A walk along the canal in winter

It is winter time.
I venture a chilly walk.
This is my freedom.

My eyes follow the snaky twists and turns. A heavy fog blankets the water obscuring the dark entrance to the century old brick tunnel. This is as far as the footway goes, I would have to go by boat from here. There is a small abandoned wooden sloop without sails tied up next to me but I do not take it even though I am tempted. No doubt it would serve me well, but the tunnel is long , pitch black and frequented by longboats that would easily break the tiny vessel apart. I will save my rowing adventure for another day.

When I recall my canal walks, the smell is the first thing that enters my mind. A distinctive odour of diesel fuel and thick smoke combined with the organic aroma of algae, wet soil and the rain sodden weeds that line the footpath. A pungent whiff of damp clings to my clothes and hair; the scent is lingering. Even days later, I carry the canal on my person.

The world has a grey blue filter pulled over it. The air is icy. The tips of my fingers are numb and I rub my hands together to combat the cold. The wind blows through me and I pull my jacket tight around my body, I should have worn a scarf. My chest feels heavy from the cold, or perhaps it is melancholy, but that is not a new sensation. The dry leaves left on the trees rustle in the breeze. On occasion you can hear the squawk of a crow somewhere in the distance. Children eagerly feed swans and ducks at the water’s edge. I observe them as they excitedly throw large lumps of white bread at the expectant birds. The parents in these scenes always appear anxious to leave, uttering encouraging phrases such as “alright then, last piece” or “come along, I think that’s enough now”.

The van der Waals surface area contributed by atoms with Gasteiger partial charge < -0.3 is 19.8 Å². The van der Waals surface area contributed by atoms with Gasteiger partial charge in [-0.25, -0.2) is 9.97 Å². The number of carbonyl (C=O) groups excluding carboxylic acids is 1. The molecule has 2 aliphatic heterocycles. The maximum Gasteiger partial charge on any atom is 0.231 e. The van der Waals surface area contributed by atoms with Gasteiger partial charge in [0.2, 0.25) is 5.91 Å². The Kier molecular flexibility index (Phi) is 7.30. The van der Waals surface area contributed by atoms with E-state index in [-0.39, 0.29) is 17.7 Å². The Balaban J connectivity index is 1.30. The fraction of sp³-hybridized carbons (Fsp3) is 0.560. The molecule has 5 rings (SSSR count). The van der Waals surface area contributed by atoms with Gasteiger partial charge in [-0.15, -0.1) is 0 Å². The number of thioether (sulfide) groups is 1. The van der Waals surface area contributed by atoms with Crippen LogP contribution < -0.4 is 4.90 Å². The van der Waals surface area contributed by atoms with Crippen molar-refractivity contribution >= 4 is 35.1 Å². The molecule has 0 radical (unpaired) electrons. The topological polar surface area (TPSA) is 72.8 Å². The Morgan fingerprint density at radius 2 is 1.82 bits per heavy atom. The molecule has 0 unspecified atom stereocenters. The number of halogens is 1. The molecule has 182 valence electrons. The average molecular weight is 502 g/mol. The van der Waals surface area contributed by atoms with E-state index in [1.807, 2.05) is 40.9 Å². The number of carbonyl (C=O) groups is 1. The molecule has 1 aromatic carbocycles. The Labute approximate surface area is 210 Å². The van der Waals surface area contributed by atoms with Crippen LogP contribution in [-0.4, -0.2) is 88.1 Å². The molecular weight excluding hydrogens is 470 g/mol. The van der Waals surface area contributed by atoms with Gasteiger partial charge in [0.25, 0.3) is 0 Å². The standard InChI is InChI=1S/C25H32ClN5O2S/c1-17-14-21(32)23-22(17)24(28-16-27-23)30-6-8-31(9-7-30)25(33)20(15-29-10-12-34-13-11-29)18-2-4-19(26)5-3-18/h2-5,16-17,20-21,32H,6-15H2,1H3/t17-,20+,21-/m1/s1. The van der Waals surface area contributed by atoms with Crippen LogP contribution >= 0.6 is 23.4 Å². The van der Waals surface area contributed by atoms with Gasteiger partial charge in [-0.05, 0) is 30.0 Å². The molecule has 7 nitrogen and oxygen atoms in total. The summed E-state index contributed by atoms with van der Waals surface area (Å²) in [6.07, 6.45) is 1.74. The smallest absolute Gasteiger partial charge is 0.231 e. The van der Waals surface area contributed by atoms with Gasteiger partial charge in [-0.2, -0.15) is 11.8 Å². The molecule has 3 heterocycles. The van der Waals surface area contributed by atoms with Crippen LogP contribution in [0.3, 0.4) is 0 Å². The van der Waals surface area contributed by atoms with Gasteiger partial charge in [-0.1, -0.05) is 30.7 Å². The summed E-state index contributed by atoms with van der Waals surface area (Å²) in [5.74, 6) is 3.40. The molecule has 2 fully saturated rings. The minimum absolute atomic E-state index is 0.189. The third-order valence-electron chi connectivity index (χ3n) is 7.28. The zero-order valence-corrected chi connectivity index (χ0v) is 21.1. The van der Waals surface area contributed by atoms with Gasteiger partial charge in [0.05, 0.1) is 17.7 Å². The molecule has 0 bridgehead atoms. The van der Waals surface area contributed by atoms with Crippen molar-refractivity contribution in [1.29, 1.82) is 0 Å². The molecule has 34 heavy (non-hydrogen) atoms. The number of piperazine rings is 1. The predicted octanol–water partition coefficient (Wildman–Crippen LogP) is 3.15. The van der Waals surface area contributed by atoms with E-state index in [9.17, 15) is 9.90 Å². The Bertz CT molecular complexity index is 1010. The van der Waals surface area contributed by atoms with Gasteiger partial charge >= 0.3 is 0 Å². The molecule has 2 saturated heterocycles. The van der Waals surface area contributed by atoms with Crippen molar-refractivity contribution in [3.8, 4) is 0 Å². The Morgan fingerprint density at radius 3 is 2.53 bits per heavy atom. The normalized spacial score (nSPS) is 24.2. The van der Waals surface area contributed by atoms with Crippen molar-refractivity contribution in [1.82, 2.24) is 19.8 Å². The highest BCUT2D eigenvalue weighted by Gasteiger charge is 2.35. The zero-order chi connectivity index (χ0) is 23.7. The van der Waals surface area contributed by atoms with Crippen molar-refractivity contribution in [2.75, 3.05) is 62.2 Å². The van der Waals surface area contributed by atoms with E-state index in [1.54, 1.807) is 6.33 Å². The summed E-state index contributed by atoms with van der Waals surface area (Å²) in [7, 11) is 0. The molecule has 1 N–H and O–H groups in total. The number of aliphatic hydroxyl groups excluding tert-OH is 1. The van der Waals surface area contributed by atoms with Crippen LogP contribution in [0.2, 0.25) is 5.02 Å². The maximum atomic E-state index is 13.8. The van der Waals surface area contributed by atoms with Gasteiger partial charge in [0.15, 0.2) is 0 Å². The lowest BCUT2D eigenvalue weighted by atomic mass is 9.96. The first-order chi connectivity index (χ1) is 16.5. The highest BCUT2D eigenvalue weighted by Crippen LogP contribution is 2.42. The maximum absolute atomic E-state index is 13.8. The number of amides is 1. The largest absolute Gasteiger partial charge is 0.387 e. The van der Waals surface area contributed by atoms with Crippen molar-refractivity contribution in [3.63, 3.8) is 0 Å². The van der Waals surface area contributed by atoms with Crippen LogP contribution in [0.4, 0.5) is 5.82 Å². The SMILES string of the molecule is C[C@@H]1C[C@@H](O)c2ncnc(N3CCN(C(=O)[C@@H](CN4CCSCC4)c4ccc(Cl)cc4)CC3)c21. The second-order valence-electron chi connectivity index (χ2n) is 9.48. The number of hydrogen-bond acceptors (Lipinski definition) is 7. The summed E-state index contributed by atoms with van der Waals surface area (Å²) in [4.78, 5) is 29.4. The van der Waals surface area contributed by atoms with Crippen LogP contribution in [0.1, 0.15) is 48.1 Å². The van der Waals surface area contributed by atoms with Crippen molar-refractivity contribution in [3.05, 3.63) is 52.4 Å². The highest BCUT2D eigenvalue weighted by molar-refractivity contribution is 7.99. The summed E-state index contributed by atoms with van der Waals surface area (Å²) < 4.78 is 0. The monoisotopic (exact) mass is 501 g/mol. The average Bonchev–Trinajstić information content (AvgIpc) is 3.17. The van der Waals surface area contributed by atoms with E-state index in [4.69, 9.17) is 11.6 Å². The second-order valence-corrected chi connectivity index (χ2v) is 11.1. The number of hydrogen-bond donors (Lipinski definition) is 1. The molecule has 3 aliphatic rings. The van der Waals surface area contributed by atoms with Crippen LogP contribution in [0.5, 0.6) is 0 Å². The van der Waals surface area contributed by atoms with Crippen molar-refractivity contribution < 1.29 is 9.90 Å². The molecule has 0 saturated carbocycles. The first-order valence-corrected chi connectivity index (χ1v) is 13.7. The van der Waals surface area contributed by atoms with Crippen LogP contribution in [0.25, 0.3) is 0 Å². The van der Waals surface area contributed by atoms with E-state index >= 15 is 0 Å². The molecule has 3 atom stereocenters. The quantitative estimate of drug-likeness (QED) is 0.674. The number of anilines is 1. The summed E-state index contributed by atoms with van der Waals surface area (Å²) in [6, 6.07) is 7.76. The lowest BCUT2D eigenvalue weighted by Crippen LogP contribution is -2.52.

I envy the people in boats who do not have to negotiate the amblers and the cyclists; I often wish them to disappear entirely. The canal being man-made means the scenery is less naturalistic and far more industrial. The old brick and wrought iron warehouses that line the opposite side of the water give the distinct feeling of being in a Victorian novel or Penny Dreadful. On a misty twilight you wouldn’t be at all surprised to see Jack the Ripper emerge from the shadows. How quickly the eerie scene can shift when the fog clears and the orange sun sets on the horizon. Suddenly the buildings are silhouetted into mere shapes; artistically reflected off the water’s mirror-like surface.

I often forget myself and walk for several hours. Eventually I have to turn around, reluctantly retrieving my steps towards home. The comforting smell of burning wood billows from moored boats; I am suddenly impatient for a pair of warm socks and hot tea. “Until tomorrow,” I think. The water laps gently against several hulls and I know it is saying: I’ll be here.